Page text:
Gran Torino doesn't quite reach Unforgiven's artistic heights, but it certainly doesn't fail, either. Eastwood fans will find a lot to enjoy in Gran Torino, as will fans of good movies in general.
The trailer for Gran Torino
Friday, January 09, 2009
Movie Review: The Wrestler
Randy The Ram is a washed up professional wrestler who's twenty years past his prime. After suffering a major medical setback, Randy is forced to consider his place in the world, the relationships that he's lost along the way, and his possibilities for a future.
- Micky Rourke is really outstanding.
- So is Marisa Tomei.
- The film is honestly painful to watch.
- A lot of people aren't going to like the ending.
At least four on a five scale. A remarkable movie if you can handle all the open wounds, both literal and figurative.
Writer and director Darren Aronofsky usually makes movies on a huge scale. He's good at it. His 2000 release Requiem for a Dream is surely one of the best films of the past ten years. With his latest movie, The Wrestler, Aronofsky has dialed back the high-concept and flashy visuals and produced a small, quiet character study. As it turns out, he's good at that, too.
Micky Rourke, as Randy "The Ram" Robinson (the wrestler the movie is named for) will probably win all kinds of awards for his work here. He really ought to, anyway. This is the kind of movie that requires it's star to carry a world on his back. Rourke is suburb here. I don't suppose I've ever seen him turn in a performance anywhere near this good before. Randy is a guy suffocating in regret, loneliness and physical pain. It's a credit to Rourke as an actor that his performance never became tedious or overwrought in the movie's 115 minutes.
The Wrestler also features Marisa Tomei as a stripper named Cassidy who infatuates Randy. A number of Tomei's scenes feature the actress nude or nearly nude. Tomei's been doing a lot of nudity in her recent movies, possibly because she's proud that she still has the body of a twenty year old even though she'll turn forty-five at the end of this year. Still, Tomei's physical form (as lovely as it is) isn't the best thing she brings to this movie. Her performance is the equal of Rourke's, and may garner supporting actress awards for her as well. In fact, Tomei is so good here that I'd expect her to win top awards for females in lead roles if she only had more screen time.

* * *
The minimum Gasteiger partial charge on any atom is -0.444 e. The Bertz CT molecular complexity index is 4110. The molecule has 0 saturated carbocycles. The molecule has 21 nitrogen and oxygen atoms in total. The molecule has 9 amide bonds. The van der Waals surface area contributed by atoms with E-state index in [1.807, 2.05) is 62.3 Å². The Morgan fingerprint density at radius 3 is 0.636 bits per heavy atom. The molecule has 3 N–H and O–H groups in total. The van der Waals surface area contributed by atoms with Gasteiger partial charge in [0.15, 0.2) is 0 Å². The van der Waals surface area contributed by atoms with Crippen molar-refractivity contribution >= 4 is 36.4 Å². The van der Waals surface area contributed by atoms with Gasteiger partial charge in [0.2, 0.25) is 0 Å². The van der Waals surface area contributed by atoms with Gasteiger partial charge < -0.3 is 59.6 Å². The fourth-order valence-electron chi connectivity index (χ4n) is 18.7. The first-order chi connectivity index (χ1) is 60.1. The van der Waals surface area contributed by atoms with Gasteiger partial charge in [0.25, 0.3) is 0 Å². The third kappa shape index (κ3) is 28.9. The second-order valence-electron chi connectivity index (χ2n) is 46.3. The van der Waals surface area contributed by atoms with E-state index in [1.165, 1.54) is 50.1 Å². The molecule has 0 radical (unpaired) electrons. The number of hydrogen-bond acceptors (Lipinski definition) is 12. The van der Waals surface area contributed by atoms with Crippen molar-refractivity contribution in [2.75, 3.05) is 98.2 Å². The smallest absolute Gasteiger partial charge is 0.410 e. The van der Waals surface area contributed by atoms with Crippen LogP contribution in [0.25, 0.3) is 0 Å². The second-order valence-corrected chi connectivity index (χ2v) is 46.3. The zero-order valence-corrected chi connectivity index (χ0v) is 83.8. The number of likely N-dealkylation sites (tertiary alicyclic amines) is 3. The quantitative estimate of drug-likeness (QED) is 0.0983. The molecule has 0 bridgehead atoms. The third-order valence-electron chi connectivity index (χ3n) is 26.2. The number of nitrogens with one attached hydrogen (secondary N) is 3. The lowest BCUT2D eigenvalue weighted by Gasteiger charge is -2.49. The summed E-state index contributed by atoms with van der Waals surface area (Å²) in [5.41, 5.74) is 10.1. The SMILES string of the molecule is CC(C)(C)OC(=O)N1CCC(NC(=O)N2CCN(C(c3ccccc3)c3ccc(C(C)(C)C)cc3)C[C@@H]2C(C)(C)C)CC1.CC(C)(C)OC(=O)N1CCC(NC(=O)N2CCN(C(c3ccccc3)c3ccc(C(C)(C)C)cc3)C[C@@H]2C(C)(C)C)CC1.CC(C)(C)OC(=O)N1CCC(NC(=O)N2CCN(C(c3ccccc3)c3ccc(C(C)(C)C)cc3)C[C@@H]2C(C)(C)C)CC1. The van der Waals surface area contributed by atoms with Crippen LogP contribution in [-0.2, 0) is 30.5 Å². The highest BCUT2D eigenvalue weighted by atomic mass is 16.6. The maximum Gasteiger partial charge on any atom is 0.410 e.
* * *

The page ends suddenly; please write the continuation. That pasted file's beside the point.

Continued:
The connection between Rourke's wrestler and Tomei's stripper is obvious, but never made overt or acknowledged in any way. Both of them have chosen paths wherein they sell themselves, physically, to paying audiences. One traffics in sex; the other, violence. Both of them need the attention and the money, and neither of them seem to have many other options. But unlike Randy, Tomei's character dreams of another life. She has a family in the form of her son ... unlike Randy, who has driven away his adult daughter (Evan Rachel Wood) with years of negligence and broken promises. To Cassidy, stripping is just a means to an end. To Randy, wrestling is everything. Ultimately, one of them just can't stand to be in the other one's audience.
It's painful to watch the two characters interact as one hopes to begin a new life and the other waits for his life to end. There's a rawness about their scenes together that's really exceptional in it's honesty. It's funny that we live in a world full of "reality TV" that is nothing like reality, and here's a scripted movie featuring an actor and an actress who speak volumes of truth about desperation and sadness.
I can't recommend The Wrestler to every movie fan, but I think you'll enjoy it if you're the kind of viewer who enjoys films like, for instance, No Country For Old Men. The Wrestler is subtle, unconventional, and extremely understated. That's ironic, considering that professional wrestling itself is the bombastic polar opposite of this film. I expect that a large number of wrestling fans will see this movie and leave the theater unhappy.
At times, The Wrestler reminded me of Ray, Raging Bull, Saturday Night Fever, even Citizen Kane in some ways. Those are all fine films about men who are addicted to fame and pain. Men who punish themselves in spite of the glory they seek. Each of those films features remarkable lead performances. Each of them was directed beautifully. If I have a complaint with each of those five films, it's that they are all painfully direct. This is the kind of movie that might force anyone to contemplate whatever is hollow inside of them.